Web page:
Kyrgyzstan’s Prosecutor General Kurmankul Zulushev on May 31 asked the Jogorku Kenesh, Kyrgyzstan’s unicameral parliament, to waive Adakhan Madumarov’s parliamentary immunity and allow him to be prosecuted. The possible charges include abuse of power, preparing mass riots, and attempting to seize power by force, likely in connection to the Kempir-Abad case given Madumarov’s vocal opposition to the agreement signed between the Kyrgyz and Uzbek governments.
Parliament has formed a commission to consider the request.
Madumarov said in a press conference: “I asked what are the complaints against me? Do I breathe a lot of air, drink a lot of water, or do I walk a lot around Bishkek? They talk about the violent seizure of power… You tell me what power I have, I will use it.” He called the apparent case against him “politicized.”
“My personal position does not align with that of the authorities, and they hate that. Every day we talk about their shortcomings and violations of the constitution. We are like a thorn in their eye.”
Madumarov also noted that a few days earlier the Kyrgyz Constitutional Court had ruled that the norm under which the prosecutor general seeks the consent of parliament to pursue a criminal case against a deputy in the body is unconstitutional. He claimed the decision was made with him specifically in mind.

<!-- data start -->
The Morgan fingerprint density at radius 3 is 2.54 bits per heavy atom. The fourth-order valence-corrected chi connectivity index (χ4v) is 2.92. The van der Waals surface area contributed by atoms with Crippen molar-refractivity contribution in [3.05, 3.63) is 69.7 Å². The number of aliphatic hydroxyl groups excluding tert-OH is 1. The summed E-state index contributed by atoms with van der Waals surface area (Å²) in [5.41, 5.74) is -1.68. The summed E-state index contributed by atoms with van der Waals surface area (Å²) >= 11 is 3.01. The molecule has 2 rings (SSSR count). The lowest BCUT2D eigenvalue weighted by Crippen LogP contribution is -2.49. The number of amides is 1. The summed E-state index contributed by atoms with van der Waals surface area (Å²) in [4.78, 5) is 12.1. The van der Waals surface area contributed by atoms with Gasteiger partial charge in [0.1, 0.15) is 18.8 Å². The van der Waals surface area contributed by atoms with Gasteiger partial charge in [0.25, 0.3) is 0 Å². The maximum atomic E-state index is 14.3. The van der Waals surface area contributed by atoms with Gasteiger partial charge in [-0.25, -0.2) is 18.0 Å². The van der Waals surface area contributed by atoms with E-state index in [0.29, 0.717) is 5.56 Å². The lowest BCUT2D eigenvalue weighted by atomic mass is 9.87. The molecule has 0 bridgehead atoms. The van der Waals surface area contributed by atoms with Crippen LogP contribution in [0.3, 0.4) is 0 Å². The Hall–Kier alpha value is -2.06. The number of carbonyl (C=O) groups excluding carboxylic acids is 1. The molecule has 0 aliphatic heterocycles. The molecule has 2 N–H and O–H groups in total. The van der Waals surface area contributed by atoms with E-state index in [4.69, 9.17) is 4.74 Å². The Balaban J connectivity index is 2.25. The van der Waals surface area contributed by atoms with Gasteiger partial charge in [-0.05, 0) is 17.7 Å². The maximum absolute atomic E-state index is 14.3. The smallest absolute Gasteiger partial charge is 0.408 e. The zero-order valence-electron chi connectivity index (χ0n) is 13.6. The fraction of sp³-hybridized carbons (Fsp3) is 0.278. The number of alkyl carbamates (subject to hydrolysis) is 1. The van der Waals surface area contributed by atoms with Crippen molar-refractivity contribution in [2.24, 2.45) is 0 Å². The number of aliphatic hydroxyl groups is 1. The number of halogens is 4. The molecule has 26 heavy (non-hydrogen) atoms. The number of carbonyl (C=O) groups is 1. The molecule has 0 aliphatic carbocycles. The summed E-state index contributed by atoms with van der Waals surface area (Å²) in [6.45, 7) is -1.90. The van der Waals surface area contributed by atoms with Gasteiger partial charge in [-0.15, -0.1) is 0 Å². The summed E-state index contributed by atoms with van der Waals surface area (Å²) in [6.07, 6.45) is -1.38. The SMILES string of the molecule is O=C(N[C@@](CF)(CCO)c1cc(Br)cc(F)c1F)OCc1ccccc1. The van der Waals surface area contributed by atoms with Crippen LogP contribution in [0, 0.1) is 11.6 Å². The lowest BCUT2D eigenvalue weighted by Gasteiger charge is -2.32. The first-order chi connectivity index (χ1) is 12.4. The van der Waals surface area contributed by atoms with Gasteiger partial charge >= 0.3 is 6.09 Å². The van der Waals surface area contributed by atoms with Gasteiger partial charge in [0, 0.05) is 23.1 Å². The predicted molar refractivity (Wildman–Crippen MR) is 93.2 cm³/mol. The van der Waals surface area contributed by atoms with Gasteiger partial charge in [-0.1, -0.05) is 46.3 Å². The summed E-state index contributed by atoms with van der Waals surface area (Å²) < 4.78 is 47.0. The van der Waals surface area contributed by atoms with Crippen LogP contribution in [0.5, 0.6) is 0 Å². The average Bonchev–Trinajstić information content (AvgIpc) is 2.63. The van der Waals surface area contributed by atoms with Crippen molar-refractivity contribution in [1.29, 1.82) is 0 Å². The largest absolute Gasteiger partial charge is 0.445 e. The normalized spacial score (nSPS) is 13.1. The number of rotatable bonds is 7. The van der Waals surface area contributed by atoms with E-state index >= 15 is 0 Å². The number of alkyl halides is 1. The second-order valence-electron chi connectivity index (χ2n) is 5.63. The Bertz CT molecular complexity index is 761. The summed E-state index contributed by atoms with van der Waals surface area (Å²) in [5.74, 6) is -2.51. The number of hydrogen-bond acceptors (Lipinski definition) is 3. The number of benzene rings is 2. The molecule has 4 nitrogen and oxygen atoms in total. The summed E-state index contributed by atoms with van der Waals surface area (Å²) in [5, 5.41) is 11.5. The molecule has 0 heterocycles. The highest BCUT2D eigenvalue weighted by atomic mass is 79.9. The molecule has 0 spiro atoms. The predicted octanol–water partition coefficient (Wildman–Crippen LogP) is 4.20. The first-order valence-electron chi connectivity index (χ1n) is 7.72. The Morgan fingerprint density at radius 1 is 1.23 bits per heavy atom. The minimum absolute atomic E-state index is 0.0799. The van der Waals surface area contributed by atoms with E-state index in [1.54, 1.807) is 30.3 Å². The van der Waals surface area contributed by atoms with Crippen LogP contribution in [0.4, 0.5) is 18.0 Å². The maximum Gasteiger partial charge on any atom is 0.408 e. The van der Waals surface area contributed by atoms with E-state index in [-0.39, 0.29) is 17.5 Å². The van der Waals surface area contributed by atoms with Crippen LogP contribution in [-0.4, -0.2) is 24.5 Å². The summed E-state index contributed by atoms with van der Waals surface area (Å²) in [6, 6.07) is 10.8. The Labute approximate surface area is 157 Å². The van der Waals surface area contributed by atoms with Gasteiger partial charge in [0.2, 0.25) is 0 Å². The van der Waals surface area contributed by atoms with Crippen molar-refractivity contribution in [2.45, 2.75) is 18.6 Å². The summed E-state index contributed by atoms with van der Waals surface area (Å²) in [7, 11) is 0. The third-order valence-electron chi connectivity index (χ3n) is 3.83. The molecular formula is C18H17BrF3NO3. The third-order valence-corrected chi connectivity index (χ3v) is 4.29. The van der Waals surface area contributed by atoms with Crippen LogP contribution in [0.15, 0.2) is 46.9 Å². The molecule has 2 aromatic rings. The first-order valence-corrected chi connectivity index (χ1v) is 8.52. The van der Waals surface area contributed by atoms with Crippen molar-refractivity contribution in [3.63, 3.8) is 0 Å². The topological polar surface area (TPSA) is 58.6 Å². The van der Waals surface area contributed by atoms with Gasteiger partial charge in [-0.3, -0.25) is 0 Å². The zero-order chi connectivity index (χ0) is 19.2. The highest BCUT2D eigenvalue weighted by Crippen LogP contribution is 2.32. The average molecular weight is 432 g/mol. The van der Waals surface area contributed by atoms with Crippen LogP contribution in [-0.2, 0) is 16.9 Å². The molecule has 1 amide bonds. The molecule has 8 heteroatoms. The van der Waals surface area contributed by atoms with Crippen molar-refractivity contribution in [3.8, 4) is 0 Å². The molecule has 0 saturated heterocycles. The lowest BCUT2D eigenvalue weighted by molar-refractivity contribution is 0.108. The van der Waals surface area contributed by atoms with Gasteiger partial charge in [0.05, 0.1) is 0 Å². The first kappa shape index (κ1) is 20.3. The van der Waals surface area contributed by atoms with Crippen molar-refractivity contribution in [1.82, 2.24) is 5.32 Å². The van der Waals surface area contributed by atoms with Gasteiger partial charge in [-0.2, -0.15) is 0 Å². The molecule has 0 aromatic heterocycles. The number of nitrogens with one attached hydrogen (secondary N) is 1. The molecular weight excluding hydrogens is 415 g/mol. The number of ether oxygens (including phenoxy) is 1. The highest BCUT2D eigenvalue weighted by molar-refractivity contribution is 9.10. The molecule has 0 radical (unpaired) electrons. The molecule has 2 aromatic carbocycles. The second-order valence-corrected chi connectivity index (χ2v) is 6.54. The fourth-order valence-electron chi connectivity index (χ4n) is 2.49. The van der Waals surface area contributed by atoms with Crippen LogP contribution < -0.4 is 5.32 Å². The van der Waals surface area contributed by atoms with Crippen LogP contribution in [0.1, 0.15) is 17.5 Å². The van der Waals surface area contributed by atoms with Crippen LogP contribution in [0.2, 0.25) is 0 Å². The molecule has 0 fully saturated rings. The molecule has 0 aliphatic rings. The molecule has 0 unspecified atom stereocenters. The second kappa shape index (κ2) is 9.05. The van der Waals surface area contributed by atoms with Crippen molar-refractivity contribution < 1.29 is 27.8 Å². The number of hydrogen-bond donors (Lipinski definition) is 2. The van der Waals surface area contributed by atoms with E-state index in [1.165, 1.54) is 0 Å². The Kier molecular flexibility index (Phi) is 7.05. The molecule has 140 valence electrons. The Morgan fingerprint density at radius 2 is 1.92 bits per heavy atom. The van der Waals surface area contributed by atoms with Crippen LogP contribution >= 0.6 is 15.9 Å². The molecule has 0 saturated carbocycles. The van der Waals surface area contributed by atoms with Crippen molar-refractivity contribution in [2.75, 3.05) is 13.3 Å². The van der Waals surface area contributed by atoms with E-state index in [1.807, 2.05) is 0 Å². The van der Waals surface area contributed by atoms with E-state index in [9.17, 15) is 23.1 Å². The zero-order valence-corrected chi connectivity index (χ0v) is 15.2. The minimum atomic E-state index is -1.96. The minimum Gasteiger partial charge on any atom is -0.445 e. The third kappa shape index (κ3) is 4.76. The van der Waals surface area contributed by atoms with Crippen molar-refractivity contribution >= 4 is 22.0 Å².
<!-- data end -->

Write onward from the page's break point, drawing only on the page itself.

And he may not be wrong. Madumarov is head of the Butun Kyrgyzstan party and this is not the first time he’s been under fire. Last year in early February, the Kyrgyz parliament received a petition from the prosecutor general requesting permission to bring treason charges against Madumarov in relation to a 2009 protocol he signed as part of a Kyrgyz government delegation (he was secretary of the security council at the time) with their Tajik counterparts. The agreement included a 49-year lease of a patch of land along the countries’ disputed border to Kyrgyzstan to build a road and a bridge. The prosecutor general revised the desired charge to “abuse of power” but parliament ultimately denied the request.
The latest charges are likely in relation to the Kempir-Abad case; Madumarov certainly thinks so. Prosecutor General Zulushev in April asked deputies to stop referring to the cases related to a group of 26 politicians and activists detained in October 2022 as the “Kempir-Abad” case. As I wrote at the time:
Adakhan Madumarov, the head of the Butun Kyrgyzstan party, pushed back, noting that investigators referred to those arrested as “members of the committee for the protection of Kempir-Abad.”
Madumarov accused the government of arresting vocal opponents to the border agreement between Kyrgyzstan and Uzbekistan regarding the Kempir-Abad reservoir ahead of a planned (and several times delayed) visit by Uzbek President Shavkat Mirziyoyev to Kyrgyzstan to seal the agreement.
And thus, it remains the “Kemir-Abad case” in the press and in parliamentary discussions, in part because the term is accurate and also for want of a better term to refer to the wide array of individuals swept up.